Belfast Telegraph

Why Titanic had a different class of man on board

By Gail Walker

The sight of the stricken Costa Concordia has struck some kind of collective memory. The great ship broken by the sea, the terrified passengers scrambling for safety, the lifeboats lowered awkwardly into the sea, the accusations of incompetence and ill-preparedness for the worst ...

It was obviously a desperate night. As one bedraggled survivor said: "Soon everything was going everywhere - glasses, plates and cutlery. The whole ship was rocking violently from side to side. People were screaming. Women and children were not getting priority at all."

In a line that was always going to be picked up by the headline writers, many passengers said the sinking ship was reminiscent of Titanic - crawling along darkened corridors, water and debris everywhere and, of course, the terrible grip of mass terror and panic. With six people confirmed dead and 16 missing, regardless of the rights and wrongs of this particular incident, the scenes from the Costa Concordia should serve as a reminder - 100 years after the sinking of the Titanic in the icy waters of the North Atlantic - that even now we have not tamed the sea. And this was disaster close to the shoreline, not in the middle of nowhere.

It should also serve as a reminder that perhaps we shouldn't be so insufferably smug when it comes to judging the past.

The scenes of mayhem and, if we are to believe eyewitness accounts, a sense that it was "every man for himself" on Friday night, stand in marked contrast to the "women and children first" heroism of the Titanic.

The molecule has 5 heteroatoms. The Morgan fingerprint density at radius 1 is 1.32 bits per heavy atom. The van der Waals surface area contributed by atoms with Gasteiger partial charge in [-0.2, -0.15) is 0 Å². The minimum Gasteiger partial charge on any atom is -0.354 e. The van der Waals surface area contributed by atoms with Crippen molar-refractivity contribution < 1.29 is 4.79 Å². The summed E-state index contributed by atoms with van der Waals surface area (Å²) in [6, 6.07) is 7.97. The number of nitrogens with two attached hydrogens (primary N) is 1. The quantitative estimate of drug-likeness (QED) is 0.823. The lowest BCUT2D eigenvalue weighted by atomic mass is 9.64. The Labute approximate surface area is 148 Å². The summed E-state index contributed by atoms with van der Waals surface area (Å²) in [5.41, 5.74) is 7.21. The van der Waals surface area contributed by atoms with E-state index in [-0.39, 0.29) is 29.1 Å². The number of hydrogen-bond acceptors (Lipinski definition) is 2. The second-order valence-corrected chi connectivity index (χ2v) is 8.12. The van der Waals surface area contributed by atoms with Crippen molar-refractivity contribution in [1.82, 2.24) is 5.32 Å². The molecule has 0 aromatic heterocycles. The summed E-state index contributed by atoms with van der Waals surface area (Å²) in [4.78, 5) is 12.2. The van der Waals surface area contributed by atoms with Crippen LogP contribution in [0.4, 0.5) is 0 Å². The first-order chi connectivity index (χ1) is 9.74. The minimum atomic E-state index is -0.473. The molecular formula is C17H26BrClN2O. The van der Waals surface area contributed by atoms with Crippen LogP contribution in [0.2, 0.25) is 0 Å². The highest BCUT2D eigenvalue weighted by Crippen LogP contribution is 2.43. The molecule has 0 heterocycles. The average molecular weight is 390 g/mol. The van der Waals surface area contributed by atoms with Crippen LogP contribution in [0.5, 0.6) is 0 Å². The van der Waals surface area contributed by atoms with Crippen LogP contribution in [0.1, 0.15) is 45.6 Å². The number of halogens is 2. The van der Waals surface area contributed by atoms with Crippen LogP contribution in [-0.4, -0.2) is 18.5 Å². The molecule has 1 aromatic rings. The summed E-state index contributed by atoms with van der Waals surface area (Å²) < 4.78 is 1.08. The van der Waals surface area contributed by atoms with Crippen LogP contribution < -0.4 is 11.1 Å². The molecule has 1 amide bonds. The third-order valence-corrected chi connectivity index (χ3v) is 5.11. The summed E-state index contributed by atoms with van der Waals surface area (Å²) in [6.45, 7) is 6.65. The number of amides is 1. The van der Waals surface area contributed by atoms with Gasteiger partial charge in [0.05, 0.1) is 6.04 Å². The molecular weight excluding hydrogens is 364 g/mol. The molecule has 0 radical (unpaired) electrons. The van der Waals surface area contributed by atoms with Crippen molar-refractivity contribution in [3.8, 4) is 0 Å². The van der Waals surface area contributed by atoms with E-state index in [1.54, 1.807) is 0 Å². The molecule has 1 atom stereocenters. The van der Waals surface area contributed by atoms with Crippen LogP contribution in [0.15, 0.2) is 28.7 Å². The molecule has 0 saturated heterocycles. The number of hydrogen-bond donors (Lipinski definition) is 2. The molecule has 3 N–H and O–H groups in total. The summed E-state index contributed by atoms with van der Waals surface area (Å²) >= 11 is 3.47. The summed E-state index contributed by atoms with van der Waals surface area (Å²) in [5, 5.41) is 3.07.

While we may have come far in many ways, in others we have gone backwards. And gone backwards with more than a smidgin of hypocrisy.

Once upon a time, the Titanic was an alloyed symbol of heroism: that, at the end, most (give or take the odd J Bruce Ismay) would do the right thing with a stiff upper lip, a swig of brandy and a verse of Nearer My God To Thee. Yet with our age's overwhelming urge to congratulate itself on its liberalism, tolerance and egalitarianism, our view of the Titanic disaster has become somewhat muddied.

As demonstrated by James Cameron's 1997 film, while tipping a hat towards the heroism of individuals, we now also view the famous ship as a symbol of class conflict and Edwardian (for which read Victorian) social rigidity and moral hypocrisy. The myth was only a myth is the message.

It helps if we ignore the facts, of course. As one historian pointed out recently, a third class female passenger was actually significantly more likely to survive than a first class male one. Obviously, being real-life, the picture wasn't black and white, but the truth is that the "women and children first" was not a myth. It was the natural reaction of a whole society. Sometimes, even old fogies can be heroes.

Contrast that with the selfishness of Costa Concordia when it seems some men wouldn't have hesitated to pull on a frock and run like Usain Bolt to a lifeboat if it saved their neck. If reports are to believed, even the Captain scarpered before the passengers. What would Captain Edward John Smith, last seen on the bridge of the doomed Titanic minutes before it sank, make of it all?

Of course, we in Belfast are on the verge of Titanic hysteria - and we have every right to be excited at centenary commemorations. At the very least, as one cultural historian has said, the building of the Titanic was the early 20th century equivalent of building the space shuttle.

Yet sometimes we can lose sight of the real Titanic. We can buy Titanic soap, re-enact Titanic menus, go on Titanic cruises, even bid for scavenged relics from the wreck - purses, watches, clothes, cutlery and crockery are all up for grabs soon at auction in the US. We can take the tour, experience the experience, watch the films and listen to the talks. It may even be a great boon to the city in terms of tourism and giving the world an upbeat message.

But this isn't the MTV Awards. This, at heart, is about 1,514 souls who perished and 711 who survived. It is about horror, tragedy and relentless death. And it is also about heroism and the age which bred such values.

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